In this episode Discovery Institute President Bruce Chapman comments on Pope Benedict’s conclave on evolution scheduled for this weekend. Recent news stories that the Pope may be about to endorse intelligent design as a scientific theory is way off the mark, according to Chapman. For more about the Catholic Church’s debate over evolution and intelligent design visit Evolutuion News & Views.
In this episode of ID The Future, we look at what critical analysis of evolution really is and why it’s needed in science classes today. In his book, Origin of the Species, Charles Darwin wrote about the necessity for critical analysis in all academic endeavors stating that, “A fair result can be obtained only by fully stating and balancing the facts and arguments on both sides of each question.”
Biologist and CSC senior fellow Jonathan Wells agrees.
“If students are to learn science, and not merely be indoctrinated in Darwinism as an unquestionable dogma,” says Wells, author of The Politically Incorrect Guide to Darwinism and Intelligent Design, “they must analyze the actual evidence for and against it.”Read More ›
On this episode of IDTF Casey Luskin interviews legal analyst Seth Cooper about his article “A Textbook Case of Judicial Activism: How A Pro-ID Publisher Was Denied It’s Day In Court”, about the Dover intelligent design trial and the legal assault on the Foundation for Thought Ethics publisher of the pro-ID textbook, Of Pandas and People, the book central to the lawsuit.Read More ›
On this episode Casey Luskin reviews a short but unique little book entitled Getting Past the Culture Wars: Regarding Intelligent Design, by Glenn Shrom. According to Luskin the book contains some refreshing, and worthwhile thoughts about intelligent design (ID), including a good exposition of irreducible complexity, and a lively exchange with some Darwinist critics. Click here for more about Getting Past the Culture Wars.
Professor of biology Dr. Ralph Seelke conducts lab research at the University of Wisconsin, Superior, that focuses on what can evolution really do? In this short conversation he explains the difference between microevolution and macroevolution based on his primary research in experimental evolution. His research has resulted in seven presentations at regional or national scientific meetings since 2001 on the capabilities and limitations of evolution in producing new functions in bacteria.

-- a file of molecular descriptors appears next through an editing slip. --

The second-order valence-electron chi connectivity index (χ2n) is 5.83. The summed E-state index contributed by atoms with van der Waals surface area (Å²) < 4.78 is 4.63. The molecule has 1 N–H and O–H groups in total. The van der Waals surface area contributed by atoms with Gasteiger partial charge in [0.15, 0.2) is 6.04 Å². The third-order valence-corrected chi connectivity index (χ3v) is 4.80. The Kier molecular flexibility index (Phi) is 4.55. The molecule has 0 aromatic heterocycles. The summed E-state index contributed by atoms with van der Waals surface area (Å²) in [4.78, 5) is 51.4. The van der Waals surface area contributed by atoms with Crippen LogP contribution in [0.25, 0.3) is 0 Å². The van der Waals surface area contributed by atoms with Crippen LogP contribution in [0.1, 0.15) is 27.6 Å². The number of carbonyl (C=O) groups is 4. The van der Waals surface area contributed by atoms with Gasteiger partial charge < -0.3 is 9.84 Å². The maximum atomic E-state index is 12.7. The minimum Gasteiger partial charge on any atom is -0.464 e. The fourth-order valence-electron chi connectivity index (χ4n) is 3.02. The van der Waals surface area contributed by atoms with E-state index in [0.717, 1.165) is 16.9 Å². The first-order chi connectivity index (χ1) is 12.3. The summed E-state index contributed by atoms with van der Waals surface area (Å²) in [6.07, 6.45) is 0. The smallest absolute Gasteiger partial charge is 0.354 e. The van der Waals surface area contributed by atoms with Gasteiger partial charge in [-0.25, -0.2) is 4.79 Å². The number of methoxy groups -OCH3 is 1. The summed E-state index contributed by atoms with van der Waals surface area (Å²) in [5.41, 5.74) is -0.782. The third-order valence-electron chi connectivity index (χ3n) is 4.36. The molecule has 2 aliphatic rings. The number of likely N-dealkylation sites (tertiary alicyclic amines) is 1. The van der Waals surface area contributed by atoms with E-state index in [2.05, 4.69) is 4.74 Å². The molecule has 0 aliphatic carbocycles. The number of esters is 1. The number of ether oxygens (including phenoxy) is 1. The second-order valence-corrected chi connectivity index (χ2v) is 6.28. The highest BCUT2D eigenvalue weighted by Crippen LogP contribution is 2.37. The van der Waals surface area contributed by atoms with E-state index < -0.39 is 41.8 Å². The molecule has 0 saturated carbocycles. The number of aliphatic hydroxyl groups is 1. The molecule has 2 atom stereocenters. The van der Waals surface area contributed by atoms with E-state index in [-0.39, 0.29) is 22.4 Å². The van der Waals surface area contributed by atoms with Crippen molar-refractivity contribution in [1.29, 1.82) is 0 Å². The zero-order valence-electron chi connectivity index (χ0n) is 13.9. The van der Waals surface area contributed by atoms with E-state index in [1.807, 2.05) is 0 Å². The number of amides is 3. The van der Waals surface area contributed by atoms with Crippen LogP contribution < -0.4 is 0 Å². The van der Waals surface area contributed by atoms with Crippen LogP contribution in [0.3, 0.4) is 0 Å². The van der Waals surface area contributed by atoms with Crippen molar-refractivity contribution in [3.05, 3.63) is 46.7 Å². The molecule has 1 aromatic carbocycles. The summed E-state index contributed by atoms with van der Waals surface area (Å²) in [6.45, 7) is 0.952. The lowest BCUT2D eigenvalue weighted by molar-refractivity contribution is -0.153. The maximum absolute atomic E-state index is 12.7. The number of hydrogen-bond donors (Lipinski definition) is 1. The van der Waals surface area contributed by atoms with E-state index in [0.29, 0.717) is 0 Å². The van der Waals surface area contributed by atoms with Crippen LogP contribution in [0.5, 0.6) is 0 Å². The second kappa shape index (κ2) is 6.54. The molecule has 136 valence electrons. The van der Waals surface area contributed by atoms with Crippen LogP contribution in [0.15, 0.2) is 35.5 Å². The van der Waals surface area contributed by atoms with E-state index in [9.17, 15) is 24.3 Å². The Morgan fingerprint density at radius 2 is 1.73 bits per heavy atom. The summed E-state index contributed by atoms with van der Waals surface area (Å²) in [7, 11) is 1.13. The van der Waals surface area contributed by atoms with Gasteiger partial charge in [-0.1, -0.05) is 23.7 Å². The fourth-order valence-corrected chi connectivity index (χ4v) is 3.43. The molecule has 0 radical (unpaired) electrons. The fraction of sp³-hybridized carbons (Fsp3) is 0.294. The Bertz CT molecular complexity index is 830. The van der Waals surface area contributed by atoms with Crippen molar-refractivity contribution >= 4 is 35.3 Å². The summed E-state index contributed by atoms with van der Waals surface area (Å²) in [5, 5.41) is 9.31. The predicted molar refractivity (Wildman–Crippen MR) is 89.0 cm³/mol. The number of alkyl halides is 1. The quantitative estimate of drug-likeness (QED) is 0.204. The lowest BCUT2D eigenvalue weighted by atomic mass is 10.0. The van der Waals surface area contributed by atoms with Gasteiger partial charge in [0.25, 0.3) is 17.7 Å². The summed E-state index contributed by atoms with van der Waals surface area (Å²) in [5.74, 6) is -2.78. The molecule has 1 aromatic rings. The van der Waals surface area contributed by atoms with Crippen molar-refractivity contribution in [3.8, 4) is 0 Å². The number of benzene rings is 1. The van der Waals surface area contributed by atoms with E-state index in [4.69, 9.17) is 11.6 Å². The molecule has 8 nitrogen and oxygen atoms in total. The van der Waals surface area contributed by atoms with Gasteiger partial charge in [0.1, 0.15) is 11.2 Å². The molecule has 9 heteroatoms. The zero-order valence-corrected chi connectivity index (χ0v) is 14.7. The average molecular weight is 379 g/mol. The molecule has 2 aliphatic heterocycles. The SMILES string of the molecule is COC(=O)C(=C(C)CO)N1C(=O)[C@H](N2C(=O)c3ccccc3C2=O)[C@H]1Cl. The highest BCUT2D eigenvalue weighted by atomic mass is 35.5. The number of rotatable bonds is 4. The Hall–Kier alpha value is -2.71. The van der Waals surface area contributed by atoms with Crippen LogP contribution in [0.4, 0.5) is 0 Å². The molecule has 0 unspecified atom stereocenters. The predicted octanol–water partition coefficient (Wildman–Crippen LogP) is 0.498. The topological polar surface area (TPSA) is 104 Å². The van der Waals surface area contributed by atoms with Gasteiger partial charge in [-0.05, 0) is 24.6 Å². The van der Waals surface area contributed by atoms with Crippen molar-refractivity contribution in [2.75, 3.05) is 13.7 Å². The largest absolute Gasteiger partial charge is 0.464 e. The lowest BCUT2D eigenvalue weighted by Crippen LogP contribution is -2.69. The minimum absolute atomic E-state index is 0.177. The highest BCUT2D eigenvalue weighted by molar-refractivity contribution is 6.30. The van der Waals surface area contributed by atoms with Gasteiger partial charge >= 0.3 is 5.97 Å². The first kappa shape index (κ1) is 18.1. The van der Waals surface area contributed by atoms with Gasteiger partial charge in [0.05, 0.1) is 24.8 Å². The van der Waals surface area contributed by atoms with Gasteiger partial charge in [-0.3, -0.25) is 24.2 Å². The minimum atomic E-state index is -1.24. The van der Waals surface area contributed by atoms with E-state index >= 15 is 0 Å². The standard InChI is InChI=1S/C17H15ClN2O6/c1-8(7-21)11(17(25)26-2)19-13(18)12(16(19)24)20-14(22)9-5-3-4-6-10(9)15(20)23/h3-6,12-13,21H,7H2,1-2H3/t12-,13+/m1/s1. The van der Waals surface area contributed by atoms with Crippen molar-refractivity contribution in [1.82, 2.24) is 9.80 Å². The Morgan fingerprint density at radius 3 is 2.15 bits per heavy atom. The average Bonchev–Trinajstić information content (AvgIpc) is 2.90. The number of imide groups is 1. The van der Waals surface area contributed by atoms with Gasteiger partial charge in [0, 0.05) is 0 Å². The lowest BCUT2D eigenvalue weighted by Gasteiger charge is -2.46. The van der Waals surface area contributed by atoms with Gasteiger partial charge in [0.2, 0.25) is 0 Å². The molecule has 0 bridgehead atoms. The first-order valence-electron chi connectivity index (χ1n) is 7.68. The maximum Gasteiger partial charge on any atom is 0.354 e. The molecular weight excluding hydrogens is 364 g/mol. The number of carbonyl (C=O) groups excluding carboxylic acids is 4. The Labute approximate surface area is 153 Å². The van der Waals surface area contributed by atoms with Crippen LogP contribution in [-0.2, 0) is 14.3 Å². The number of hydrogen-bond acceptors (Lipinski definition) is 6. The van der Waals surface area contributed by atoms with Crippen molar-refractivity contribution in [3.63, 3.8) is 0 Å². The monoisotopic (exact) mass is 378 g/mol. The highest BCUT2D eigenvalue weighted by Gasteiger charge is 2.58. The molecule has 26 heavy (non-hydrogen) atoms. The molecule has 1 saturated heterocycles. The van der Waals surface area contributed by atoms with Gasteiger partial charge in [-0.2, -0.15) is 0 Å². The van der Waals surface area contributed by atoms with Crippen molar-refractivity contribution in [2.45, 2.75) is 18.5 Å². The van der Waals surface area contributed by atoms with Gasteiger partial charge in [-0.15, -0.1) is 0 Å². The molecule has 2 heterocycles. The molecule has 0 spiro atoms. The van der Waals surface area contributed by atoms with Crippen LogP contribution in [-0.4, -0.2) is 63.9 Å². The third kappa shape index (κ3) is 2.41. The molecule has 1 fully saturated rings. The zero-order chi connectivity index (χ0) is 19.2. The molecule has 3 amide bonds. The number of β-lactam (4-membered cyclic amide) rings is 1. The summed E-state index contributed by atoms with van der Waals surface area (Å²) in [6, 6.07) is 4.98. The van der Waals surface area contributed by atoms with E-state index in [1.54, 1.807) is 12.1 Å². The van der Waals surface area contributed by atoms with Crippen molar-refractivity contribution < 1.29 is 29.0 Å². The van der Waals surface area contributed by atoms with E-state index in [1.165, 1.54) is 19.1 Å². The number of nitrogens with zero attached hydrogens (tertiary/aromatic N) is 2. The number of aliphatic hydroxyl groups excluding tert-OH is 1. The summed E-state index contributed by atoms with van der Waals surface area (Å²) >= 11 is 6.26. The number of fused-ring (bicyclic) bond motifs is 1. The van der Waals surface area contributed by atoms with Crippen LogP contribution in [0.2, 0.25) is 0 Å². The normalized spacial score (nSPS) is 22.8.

A Meaningful World: How the Arts And Sciences Reveal the Genius of Nature By Benjamin Wiker & Jonathan Witt Publisher: InterVarsity Press In this podcast CSC fellow Jonathan Witt talks about his new book A Meaningful World which challenges the philosophy of materialism by exploring the fine-tuning of the laws of physics, the artistry of ordinary substances like carbon and water, the intricacy of biological organisms, and the drama of scientific enterprise itself. In contrast to contemporary claims that the world is ultimately meaningless, Witt and co-author and CSC fellow Benjamin Wiker reveal a cosmos charged with both meaning and purpose. To learn more about the book and read excerpts go to: www.ameaningfulworld.com
When ID skeptics object to the claim that the universe was designed based upon the highly improbable fine tuning of the universe, they often invoke multiple universes, a concept that is not testable. Yet testability is often invoked as a demarcation criteria that excludes intelligent design from science. In this podcast Casey Luskin takes us through the pages of a science journal to show the double standard applied to intelligent design.
Politically Incorrect Guide to Darwinism and Intelligent Design By Jonathan Wells Publisher: Regnery Publishing Senior Italian geneticist Giuseppe Sermonti has called Darwinism the “politically correct of science,” — that is, something that is held not because it is true but rather because of peer-pressure. Thus, Discovery Senior Fellow Jonathan Wells’ new book “The Politically Incorrect Guide to Darwinism and Intelligent Design” is aptly named because it ignores this peer-pressure to expose the weaknesses in the evidence for Darwinism with both humorous anecdotes and illuminating explanations of the most common sources of confusion.
Darwinism, Design, and Public Education Edited By: John Angus Campbell and Stephen C. Meyer Publisher: Michigan State University Press This podcast provides a short review of this balanced volume which contains essays by both supporters and critics debating intelligent design and whether design should be allowed in public school science classes. The scholars approach the question from the standpoints of constitutional law, philosophy, rhetoric, education, and science. Visit the website at www.darwinanddesign.com
An recent editorial in the Washington Post, “Nothing Wrong With Kansas”, contains many inaccurate statements about the Kansas Science Standards and intelligent design. It is not unlike a host of other ill-informed and misleading articles in the mainstream media. They have made the debate over whether or not students will be allowed to learn about both the evidence for and against evolution, into a battle over whether or not to teach intelligent design, a completely separate issue.Read More ›